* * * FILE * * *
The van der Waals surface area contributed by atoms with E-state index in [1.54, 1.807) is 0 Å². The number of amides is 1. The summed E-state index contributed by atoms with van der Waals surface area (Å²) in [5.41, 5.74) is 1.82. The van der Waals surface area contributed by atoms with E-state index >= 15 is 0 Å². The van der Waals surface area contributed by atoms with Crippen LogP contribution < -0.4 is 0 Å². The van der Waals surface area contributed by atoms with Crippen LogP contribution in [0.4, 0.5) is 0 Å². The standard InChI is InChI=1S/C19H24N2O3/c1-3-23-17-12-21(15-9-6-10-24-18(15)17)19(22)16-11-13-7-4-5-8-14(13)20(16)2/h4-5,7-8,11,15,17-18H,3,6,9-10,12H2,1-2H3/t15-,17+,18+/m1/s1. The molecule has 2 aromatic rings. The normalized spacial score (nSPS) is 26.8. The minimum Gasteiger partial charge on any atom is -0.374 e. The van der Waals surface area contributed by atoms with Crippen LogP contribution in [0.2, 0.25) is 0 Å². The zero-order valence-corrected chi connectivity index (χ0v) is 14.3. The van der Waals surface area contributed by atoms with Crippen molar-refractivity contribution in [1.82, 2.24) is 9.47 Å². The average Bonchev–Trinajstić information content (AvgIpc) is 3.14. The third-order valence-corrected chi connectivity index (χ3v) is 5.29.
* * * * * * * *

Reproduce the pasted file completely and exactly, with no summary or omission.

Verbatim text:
The van der Waals surface area contributed by atoms with E-state index in [1.54, 1.807) is 0 Å². The number of amides is 1. The summed E-state index contributed by atoms with van der Waals surface area (Å²) in [5.41, 5.74) is 1.82. The van der Waals surface area contributed by atoms with E-state index >= 15 is 0 Å². The van der Waals surface area contributed by atoms with Crippen LogP contribution < -0.4 is 0 Å². The van der Waals surface area contributed by atoms with Crippen LogP contribution in [0.4, 0.5) is 0 Å². The standard InChI is InChI=1S/C19H24N2O3/c1-3-23-17-12-21(15-9-6-10-24-18(15)17)19(22)16-11-13-7-4-5-8-14(13)20(16)2/h4-5,7-8,11,15,17-18H,3,6,9-10,12H2,1-2H3/t15-,17+,18+/m1/s1. The molecule has 2 aromatic rings. The normalized spacial score (nSPS) is 26.8. The minimum Gasteiger partial charge on any atom is -0.374 e. The van der Waals surface area contributed by atoms with Crippen LogP contribution in [0.2, 0.25) is 0 Å². The zero-order valence-corrected chi connectivity index (χ0v) is 14.3. The van der Waals surface area contributed by atoms with Crippen molar-refractivity contribution in [1.82, 2.24) is 9.47 Å². The average Bonchev–Trinajstić information content (AvgIpc) is 3.14. The third-order valence-corrected chi connectivity index (χ3v) is 5.29.